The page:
During Euro ’96 however came arguably the biggest ever change for TOTP in that it was permanently removed from its traditional ‘eve of the weekend’ Thursday night slot to air instead on Friday Night at 7PM. It could be argued that the move to Friday Night began a slow painful death for the show over the next decade, as much of its potential audience were often spending Friday night out on the town, rather than watching the show.
The mid to late 1990s had also been the era of the TOTP guest host. In May 1996, Ian Wright became the first footballer to host the show since Garth Crooks fourteen years prior (though Wrighty became the very first footballer host the show solo). The former Arsenal forward went on to host the show on three occasions, the last in late February 1997. His appearances help to bag him his own chat show – ‘Friday Night’s All Wright’ – which ran on ITV for two series.
In 1998, it was World Cup year again. Never had the Football song been more popular or credible. The official F.A. endorsed track had been performed by a collective called ‘England United’, which included Echo & the Bunnymen’s Ian McCulloch and members of Britpop acts Space and Ocean Colour Scene. The song reached number nine in the charts and despite being officially endorsed, England Squad members Ian Wright and Rio Ferdinand referred to it as ‘bollocks’ and ‘rubbish’ respectively.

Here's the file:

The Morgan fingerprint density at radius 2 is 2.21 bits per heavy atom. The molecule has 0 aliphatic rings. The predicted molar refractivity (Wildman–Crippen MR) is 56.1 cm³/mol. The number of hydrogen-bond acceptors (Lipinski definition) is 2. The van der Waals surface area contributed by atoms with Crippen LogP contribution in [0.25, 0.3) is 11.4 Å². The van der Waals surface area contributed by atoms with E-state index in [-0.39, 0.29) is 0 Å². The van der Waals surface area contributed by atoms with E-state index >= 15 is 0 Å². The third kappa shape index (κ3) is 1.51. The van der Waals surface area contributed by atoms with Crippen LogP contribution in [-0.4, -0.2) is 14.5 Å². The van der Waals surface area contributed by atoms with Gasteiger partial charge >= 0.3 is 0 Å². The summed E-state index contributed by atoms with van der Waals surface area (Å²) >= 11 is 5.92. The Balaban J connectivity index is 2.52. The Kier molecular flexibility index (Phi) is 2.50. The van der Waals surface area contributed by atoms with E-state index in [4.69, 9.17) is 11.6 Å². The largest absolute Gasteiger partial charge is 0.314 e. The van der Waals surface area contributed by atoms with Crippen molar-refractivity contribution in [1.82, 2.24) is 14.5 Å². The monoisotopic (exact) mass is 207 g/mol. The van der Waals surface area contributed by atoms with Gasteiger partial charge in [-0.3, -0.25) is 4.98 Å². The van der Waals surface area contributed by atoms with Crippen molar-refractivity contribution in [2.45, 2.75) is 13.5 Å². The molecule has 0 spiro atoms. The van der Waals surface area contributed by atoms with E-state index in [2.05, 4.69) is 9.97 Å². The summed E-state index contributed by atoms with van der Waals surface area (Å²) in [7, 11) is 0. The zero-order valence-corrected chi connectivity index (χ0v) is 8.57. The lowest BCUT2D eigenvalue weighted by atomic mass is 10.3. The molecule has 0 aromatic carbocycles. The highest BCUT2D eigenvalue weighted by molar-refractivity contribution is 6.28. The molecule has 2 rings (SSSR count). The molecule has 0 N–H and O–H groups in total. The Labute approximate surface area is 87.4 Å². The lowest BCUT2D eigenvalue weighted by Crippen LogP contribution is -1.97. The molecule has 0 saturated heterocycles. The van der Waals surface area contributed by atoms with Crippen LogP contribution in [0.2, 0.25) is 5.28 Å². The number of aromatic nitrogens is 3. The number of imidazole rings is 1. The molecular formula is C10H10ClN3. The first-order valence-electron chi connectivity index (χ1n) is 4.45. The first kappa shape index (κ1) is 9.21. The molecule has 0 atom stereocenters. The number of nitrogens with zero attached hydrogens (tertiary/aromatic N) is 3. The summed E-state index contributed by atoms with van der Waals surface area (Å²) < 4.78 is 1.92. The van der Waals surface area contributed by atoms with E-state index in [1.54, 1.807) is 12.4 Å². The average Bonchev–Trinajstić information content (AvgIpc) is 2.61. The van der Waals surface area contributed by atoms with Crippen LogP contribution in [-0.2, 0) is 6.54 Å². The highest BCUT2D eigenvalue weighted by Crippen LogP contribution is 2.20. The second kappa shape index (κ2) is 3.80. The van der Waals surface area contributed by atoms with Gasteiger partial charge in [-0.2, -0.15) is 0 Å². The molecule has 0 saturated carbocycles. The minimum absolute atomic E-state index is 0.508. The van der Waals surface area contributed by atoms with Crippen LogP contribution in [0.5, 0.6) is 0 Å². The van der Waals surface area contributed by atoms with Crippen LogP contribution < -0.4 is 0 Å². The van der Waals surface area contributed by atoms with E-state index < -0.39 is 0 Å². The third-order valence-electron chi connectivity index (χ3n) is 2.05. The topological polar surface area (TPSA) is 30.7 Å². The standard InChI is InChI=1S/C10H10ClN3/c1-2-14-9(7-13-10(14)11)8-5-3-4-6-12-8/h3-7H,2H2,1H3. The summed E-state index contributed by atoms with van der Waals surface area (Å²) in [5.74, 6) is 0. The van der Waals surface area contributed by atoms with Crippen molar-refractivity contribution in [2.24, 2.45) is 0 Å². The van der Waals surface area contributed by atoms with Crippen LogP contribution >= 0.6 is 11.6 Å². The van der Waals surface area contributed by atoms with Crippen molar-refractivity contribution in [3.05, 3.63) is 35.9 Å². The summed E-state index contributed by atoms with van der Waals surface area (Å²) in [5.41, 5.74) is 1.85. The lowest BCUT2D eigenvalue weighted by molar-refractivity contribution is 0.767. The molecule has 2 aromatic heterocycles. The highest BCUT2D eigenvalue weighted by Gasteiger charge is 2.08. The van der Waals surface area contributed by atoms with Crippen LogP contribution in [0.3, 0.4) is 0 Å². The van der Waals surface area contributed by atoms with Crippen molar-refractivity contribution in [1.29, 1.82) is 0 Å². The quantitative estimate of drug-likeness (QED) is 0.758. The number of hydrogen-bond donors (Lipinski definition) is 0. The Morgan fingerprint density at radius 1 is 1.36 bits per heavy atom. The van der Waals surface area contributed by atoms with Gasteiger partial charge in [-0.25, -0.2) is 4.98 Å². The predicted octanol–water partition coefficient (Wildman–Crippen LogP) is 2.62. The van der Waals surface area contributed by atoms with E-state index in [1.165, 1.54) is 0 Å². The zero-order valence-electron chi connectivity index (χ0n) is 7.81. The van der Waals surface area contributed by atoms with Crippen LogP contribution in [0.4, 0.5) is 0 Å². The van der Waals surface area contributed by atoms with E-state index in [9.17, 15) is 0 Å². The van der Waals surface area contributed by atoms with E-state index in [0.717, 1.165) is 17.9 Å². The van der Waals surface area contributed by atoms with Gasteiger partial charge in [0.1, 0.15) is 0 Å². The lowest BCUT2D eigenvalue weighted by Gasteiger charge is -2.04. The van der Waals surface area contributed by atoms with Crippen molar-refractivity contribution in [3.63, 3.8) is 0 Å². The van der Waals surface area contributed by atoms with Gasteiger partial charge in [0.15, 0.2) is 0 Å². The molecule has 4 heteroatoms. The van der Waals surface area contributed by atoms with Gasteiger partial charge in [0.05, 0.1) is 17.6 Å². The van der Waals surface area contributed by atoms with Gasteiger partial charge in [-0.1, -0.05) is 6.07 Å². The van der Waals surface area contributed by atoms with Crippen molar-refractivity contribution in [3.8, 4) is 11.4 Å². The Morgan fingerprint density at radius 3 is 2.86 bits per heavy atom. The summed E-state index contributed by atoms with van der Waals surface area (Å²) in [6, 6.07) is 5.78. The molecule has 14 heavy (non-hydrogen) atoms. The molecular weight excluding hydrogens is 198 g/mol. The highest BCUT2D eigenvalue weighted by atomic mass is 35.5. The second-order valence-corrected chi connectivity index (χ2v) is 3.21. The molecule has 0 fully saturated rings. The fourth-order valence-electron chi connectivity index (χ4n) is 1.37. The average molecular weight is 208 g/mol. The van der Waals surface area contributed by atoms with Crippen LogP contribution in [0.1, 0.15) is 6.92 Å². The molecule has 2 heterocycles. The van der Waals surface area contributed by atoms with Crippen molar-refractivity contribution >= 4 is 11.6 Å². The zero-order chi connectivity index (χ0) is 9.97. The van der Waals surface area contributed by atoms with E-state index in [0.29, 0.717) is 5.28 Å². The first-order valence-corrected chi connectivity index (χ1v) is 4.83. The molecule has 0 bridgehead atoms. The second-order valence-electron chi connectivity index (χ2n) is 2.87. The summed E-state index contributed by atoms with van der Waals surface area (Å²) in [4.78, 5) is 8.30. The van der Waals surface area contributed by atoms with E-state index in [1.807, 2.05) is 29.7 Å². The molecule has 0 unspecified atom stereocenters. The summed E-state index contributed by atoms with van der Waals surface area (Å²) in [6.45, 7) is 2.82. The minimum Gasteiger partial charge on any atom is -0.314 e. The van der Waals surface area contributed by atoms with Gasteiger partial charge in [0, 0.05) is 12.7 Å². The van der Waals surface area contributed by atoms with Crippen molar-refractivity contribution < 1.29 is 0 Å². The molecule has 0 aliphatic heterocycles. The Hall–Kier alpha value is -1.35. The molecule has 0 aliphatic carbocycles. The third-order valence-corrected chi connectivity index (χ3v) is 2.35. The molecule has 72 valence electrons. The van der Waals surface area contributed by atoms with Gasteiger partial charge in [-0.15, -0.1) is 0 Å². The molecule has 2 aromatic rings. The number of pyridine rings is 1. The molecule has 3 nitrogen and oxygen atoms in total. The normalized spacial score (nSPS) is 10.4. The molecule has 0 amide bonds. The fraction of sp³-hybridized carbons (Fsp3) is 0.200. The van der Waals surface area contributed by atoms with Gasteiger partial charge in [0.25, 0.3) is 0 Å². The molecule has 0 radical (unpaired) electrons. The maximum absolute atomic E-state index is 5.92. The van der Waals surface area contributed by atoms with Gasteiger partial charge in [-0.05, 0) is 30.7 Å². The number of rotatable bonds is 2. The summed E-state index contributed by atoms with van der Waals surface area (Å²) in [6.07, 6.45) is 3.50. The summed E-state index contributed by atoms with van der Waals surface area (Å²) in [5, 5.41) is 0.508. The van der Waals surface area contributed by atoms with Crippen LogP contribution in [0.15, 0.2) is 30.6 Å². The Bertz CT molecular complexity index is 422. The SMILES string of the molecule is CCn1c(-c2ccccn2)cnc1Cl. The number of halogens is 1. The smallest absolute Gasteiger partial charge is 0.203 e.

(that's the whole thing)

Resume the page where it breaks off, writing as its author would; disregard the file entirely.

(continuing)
Scotland’s official track was performed by Scots rock band Del Amitri. Self-deprecatingly pointing out Scotland’s tendency to not make it past the first round, the track was called ‘Don’t Come Home Too Soon’ and reached number fifteen in the UK singles chart. Scotland however still came home too soon, failing to make it past the group phase.
As pointed out by their critics, the two officially endorsed tracks were not terrace chant friendly. Unofficial tracks made up for this deficit. The story of the charts in June 1998 was a battle between two official tracks, by a couple of old-schoolers when it comes to football tracks. Keith Allen, who penned ‘World in Motion’ and ‘England’s Irie’ created a collective called Fat Les, who also consisted Blur’s bassist and Arsenal legend namesake Alex James and turner prize winning artist Damien Hirst. Their track successfully encapsulated both drunken laddishness and a nod to England’s late twentieth century multi-culturalism and called ‘Vindaloo’.